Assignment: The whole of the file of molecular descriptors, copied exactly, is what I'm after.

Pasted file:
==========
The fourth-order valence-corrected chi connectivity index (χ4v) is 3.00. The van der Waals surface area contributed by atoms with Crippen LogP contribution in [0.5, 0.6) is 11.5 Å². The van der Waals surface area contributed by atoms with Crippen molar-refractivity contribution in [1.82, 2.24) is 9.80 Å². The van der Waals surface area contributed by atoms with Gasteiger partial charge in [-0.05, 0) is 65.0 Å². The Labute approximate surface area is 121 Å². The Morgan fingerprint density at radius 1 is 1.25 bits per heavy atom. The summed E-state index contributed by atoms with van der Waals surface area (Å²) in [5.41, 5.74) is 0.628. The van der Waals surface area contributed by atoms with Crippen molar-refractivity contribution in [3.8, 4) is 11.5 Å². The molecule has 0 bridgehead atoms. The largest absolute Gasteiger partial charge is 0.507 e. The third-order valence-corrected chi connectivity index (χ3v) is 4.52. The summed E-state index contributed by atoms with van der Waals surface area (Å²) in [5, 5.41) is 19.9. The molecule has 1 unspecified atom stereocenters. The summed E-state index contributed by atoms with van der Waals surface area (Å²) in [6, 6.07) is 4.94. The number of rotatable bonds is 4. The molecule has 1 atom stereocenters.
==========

The fourth-order valence-corrected chi connectivity index (χ4v) is 3.00. The van der Waals surface area contributed by atoms with Crippen LogP contribution in [0.5, 0.6) is 11.5 Å². The van der Waals surface area contributed by atoms with Crippen molar-refractivity contribution in [1.82, 2.24) is 9.80 Å². The van der Waals surface area contributed by atoms with Gasteiger partial charge in [-0.05, 0) is 65.0 Å². The Labute approximate surface area is 121 Å². The Morgan fingerprint density at radius 1 is 1.25 bits per heavy atom. The summed E-state index contributed by atoms with van der Waals surface area (Å²) in [5.41, 5.74) is 0.628. The van der Waals surface area contributed by atoms with Crippen molar-refractivity contribution in [3.8, 4) is 11.5 Å². The molecule has 0 bridgehead atoms. The largest absolute Gasteiger partial charge is 0.507 e. The third-order valence-corrected chi connectivity index (χ3v) is 4.52. The summed E-state index contributed by atoms with van der Waals surface area (Å²) in [5, 5.41) is 19.9. The molecule has 1 unspecified atom stereocenters. The summed E-state index contributed by atoms with van der Waals surface area (Å²) in [6, 6.07) is 4.94. The number of rotatable bonds is 4. The molecule has 1 atom stereocenters.